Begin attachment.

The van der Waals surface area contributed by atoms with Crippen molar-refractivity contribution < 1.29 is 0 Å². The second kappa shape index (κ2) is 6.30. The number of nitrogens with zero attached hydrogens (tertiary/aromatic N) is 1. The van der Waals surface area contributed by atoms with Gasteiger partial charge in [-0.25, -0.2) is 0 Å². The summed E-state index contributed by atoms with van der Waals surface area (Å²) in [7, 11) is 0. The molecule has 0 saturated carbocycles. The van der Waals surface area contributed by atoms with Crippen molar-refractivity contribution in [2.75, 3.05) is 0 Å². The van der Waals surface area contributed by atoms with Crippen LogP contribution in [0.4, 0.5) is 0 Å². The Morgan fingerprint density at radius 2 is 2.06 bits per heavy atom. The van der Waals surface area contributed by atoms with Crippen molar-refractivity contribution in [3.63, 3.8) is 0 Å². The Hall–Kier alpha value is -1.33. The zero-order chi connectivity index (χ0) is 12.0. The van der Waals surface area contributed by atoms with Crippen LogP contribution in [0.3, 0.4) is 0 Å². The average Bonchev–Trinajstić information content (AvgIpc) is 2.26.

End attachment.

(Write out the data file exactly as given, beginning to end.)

The van der Waals surface area contributed by atoms with Crippen molar-refractivity contribution < 1.29 is 0 Å². The second kappa shape index (κ2) is 6.30. The number of nitrogens with zero attached hydrogens (tertiary/aromatic N) is 1. The van der Waals surface area contributed by atoms with Gasteiger partial charge in [-0.25, -0.2) is 0 Å². The summed E-state index contributed by atoms with van der Waals surface area (Å²) in [7, 11) is 0. The molecule has 0 saturated carbocycles. The van der Waals surface area contributed by atoms with Crippen molar-refractivity contribution in [2.75, 3.05) is 0 Å². The van der Waals surface area contributed by atoms with Crippen LogP contribution in [0.4, 0.5) is 0 Å². The Morgan fingerprint density at radius 2 is 2.06 bits per heavy atom. The van der Waals surface area contributed by atoms with Crippen molar-refractivity contribution in [3.63, 3.8) is 0 Å². The Hall–Kier alpha value is -1.33. The zero-order chi connectivity index (χ0) is 12.0. The van der Waals surface area contributed by atoms with Crippen LogP contribution in [0.3, 0.4) is 0 Å². The average Bonchev–Trinajstić information content (AvgIpc) is 2.26.